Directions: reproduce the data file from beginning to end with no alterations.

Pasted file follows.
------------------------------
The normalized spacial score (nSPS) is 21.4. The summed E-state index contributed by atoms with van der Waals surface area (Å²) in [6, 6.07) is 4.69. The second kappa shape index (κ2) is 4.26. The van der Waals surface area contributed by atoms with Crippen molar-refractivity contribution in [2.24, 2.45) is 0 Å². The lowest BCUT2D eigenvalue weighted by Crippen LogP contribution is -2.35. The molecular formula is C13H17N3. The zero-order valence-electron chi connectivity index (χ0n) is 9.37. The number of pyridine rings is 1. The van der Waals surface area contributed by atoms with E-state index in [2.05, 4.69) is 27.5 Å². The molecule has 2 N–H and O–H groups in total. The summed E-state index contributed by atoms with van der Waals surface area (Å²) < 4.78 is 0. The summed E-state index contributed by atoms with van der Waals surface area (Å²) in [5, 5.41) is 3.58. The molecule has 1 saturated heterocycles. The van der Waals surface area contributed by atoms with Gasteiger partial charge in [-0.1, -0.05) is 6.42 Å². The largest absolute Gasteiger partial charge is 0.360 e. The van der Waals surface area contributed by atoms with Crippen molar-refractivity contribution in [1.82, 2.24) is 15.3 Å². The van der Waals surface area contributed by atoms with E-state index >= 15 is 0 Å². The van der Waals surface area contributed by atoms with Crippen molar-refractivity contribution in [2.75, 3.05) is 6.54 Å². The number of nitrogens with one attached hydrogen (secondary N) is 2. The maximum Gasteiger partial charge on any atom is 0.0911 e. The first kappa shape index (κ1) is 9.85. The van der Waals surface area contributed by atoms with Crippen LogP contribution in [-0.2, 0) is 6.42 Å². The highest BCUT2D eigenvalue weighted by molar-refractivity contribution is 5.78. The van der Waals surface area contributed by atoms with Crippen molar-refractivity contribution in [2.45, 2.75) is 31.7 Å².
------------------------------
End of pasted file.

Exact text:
The normalized spacial score (nSPS) is 21.4. The summed E-state index contributed by atoms with van der Waals surface area (Å²) in [6, 6.07) is 4.69. The second kappa shape index (κ2) is 4.26. The van der Waals surface area contributed by atoms with Crippen molar-refractivity contribution in [2.24, 2.45) is 0 Å². The lowest BCUT2D eigenvalue weighted by Crippen LogP contribution is -2.35. The molecular formula is C13H17N3. The zero-order valence-electron chi connectivity index (χ0n) is 9.37. The number of pyridine rings is 1. The van der Waals surface area contributed by atoms with E-state index in [2.05, 4.69) is 27.5 Å². The molecule has 2 N–H and O–H groups in total. The summed E-state index contributed by atoms with van der Waals surface area (Å²) < 4.78 is 0. The summed E-state index contributed by atoms with van der Waals surface area (Å²) in [5, 5.41) is 3.58. The molecule has 1 saturated heterocycles. The van der Waals surface area contributed by atoms with Gasteiger partial charge in [-0.1, -0.05) is 6.42 Å². The largest absolute Gasteiger partial charge is 0.360 e. The van der Waals surface area contributed by atoms with Crippen molar-refractivity contribution in [1.82, 2.24) is 15.3 Å². The van der Waals surface area contributed by atoms with E-state index >= 15 is 0 Å². The van der Waals surface area contributed by atoms with Crippen molar-refractivity contribution in [2.75, 3.05) is 6.54 Å². The number of nitrogens with one attached hydrogen (secondary N) is 2. The maximum Gasteiger partial charge on any atom is 0.0911 e. The first kappa shape index (κ1) is 9.85. The van der Waals surface area contributed by atoms with Crippen LogP contribution in [-0.2, 0) is 6.42 Å². The highest BCUT2D eigenvalue weighted by molar-refractivity contribution is 5.78. The van der Waals surface area contributed by atoms with Crippen molar-refractivity contribution in [2.45, 2.75) is 31.7 Å².